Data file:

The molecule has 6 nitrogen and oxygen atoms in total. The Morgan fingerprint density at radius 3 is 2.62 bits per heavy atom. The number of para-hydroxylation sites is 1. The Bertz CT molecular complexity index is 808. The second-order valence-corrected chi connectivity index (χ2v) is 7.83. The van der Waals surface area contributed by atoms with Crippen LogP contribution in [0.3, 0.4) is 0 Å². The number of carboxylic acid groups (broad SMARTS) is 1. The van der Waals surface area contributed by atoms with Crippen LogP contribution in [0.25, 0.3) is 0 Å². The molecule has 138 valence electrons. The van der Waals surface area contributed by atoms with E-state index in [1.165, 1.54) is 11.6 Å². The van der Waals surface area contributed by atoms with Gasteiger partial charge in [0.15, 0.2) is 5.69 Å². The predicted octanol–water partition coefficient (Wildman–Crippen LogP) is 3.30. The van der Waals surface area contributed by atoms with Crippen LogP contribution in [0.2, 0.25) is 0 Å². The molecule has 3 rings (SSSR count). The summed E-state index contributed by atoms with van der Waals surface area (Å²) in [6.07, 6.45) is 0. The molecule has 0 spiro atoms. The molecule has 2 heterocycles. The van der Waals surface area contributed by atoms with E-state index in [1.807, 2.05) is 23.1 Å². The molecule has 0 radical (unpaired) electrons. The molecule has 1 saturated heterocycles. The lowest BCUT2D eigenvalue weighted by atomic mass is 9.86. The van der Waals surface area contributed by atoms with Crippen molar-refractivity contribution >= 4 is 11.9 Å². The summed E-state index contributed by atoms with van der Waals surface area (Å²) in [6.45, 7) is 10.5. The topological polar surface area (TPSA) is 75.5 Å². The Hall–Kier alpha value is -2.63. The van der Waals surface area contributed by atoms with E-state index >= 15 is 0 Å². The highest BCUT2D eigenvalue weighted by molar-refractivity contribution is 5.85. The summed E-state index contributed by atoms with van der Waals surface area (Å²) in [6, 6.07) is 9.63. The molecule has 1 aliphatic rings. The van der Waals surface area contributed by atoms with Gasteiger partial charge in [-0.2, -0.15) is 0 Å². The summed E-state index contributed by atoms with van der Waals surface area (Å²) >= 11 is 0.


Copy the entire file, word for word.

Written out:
The molecule has 6 nitrogen and oxygen atoms in total. The Morgan fingerprint density at radius 3 is 2.62 bits per heavy atom. The number of para-hydroxylation sites is 1. The Bertz CT molecular complexity index is 808. The second-order valence-corrected chi connectivity index (χ2v) is 7.83. The van der Waals surface area contributed by atoms with Crippen LogP contribution in [0.3, 0.4) is 0 Å². The number of carboxylic acid groups (broad SMARTS) is 1. The van der Waals surface area contributed by atoms with Crippen LogP contribution in [0.25, 0.3) is 0 Å². The molecule has 138 valence electrons. The van der Waals surface area contributed by atoms with E-state index in [1.165, 1.54) is 11.6 Å². The van der Waals surface area contributed by atoms with Gasteiger partial charge in [0.15, 0.2) is 5.69 Å². The predicted octanol–water partition coefficient (Wildman–Crippen LogP) is 3.30. The van der Waals surface area contributed by atoms with Crippen LogP contribution in [0.2, 0.25) is 0 Å². The molecule has 3 rings (SSSR count). The summed E-state index contributed by atoms with van der Waals surface area (Å²) in [6.07, 6.45) is 0. The molecule has 0 spiro atoms. The molecule has 2 heterocycles. The van der Waals surface area contributed by atoms with E-state index in [1.807, 2.05) is 23.1 Å². The molecule has 0 radical (unpaired) electrons. The molecule has 1 saturated heterocycles. The lowest BCUT2D eigenvalue weighted by atomic mass is 9.86. The van der Waals surface area contributed by atoms with Crippen molar-refractivity contribution >= 4 is 11.9 Å². The summed E-state index contributed by atoms with van der Waals surface area (Å²) in [6.45, 7) is 10.5. The topological polar surface area (TPSA) is 75.5 Å². The Hall–Kier alpha value is -2.63. The van der Waals surface area contributed by atoms with E-state index >= 15 is 0 Å². The highest BCUT2D eigenvalue weighted by molar-refractivity contribution is 5.85. The summed E-state index contributed by atoms with van der Waals surface area (Å²) in [6, 6.07) is 9.63. The molecule has 1 aliphatic rings. The van der Waals surface area contributed by atoms with Gasteiger partial charge in [-0.2, -0.15) is 0 Å². The summed E-state index contributed by atoms with van der Waals surface area (Å²) >= 11 is 0.